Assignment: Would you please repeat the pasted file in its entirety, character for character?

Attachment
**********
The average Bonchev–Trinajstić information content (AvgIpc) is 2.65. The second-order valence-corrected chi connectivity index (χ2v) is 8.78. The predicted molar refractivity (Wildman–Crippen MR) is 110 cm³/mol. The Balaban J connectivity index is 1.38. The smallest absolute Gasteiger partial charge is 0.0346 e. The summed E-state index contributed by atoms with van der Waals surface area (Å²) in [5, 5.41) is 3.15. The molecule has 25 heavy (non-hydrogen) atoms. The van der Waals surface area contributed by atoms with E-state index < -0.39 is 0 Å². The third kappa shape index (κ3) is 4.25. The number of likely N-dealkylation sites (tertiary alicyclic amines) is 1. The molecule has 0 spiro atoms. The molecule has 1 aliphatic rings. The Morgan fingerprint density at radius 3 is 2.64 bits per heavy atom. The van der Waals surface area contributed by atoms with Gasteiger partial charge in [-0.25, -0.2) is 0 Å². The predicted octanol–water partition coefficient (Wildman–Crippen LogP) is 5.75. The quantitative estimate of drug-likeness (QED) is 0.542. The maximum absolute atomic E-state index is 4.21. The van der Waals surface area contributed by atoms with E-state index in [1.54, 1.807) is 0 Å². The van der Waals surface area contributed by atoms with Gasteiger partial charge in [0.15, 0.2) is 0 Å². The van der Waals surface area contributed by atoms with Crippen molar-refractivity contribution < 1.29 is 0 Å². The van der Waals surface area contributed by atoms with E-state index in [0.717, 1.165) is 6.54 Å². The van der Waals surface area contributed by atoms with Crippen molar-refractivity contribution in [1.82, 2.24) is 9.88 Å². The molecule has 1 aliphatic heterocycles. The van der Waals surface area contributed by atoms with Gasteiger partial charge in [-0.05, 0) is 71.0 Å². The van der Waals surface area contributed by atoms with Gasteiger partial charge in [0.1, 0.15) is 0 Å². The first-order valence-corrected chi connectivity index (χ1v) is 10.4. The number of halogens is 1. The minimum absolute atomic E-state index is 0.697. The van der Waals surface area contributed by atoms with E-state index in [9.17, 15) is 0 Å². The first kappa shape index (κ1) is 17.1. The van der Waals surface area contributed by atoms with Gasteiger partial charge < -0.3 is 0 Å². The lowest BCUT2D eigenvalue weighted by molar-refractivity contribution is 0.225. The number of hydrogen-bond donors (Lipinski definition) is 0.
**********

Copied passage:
The average Bonchev–Trinajstić information content (AvgIpc) is 2.65. The second-order valence-corrected chi connectivity index (χ2v) is 8.78. The predicted molar refractivity (Wildman–Crippen MR) is 110 cm³/mol. The Balaban J connectivity index is 1.38. The smallest absolute Gasteiger partial charge is 0.0346 e. The summed E-state index contributed by atoms with van der Waals surface area (Å²) in [5, 5.41) is 3.15. The molecule has 25 heavy (non-hydrogen) atoms. The van der Waals surface area contributed by atoms with E-state index < -0.39 is 0 Å². The third kappa shape index (κ3) is 4.25. The number of likely N-dealkylation sites (tertiary alicyclic amines) is 1. The molecule has 0 spiro atoms. The molecule has 1 aliphatic rings. The Morgan fingerprint density at radius 3 is 2.64 bits per heavy atom. The van der Waals surface area contributed by atoms with Gasteiger partial charge in [-0.25, -0.2) is 0 Å². The predicted octanol–water partition coefficient (Wildman–Crippen LogP) is 5.75. The quantitative estimate of drug-likeness (QED) is 0.542. The maximum absolute atomic E-state index is 4.21. The van der Waals surface area contributed by atoms with E-state index in [1.54, 1.807) is 0 Å². The van der Waals surface area contributed by atoms with Gasteiger partial charge in [0.15, 0.2) is 0 Å². The van der Waals surface area contributed by atoms with Crippen molar-refractivity contribution < 1.29 is 0 Å². The van der Waals surface area contributed by atoms with E-state index in [0.717, 1.165) is 6.54 Å². The van der Waals surface area contributed by atoms with Crippen molar-refractivity contribution in [1.82, 2.24) is 9.88 Å². The molecule has 1 aliphatic heterocycles. The van der Waals surface area contributed by atoms with Gasteiger partial charge in [-0.05, 0) is 71.0 Å². The van der Waals surface area contributed by atoms with Gasteiger partial charge in [0.1, 0.15) is 0 Å². The first-order valence-corrected chi connectivity index (χ1v) is 10.4. The number of halogens is 1. The minimum absolute atomic E-state index is 0.697. The van der Waals surface area contributed by atoms with E-state index in [9.17, 15) is 0 Å². The first kappa shape index (κ1) is 17.1. The van der Waals surface area contributed by atoms with Gasteiger partial charge < -0.3 is 0 Å². The lowest BCUT2D eigenvalue weighted by molar-refractivity contribution is 0.225. The number of hydrogen-bond donors (Lipinski definition) is 0.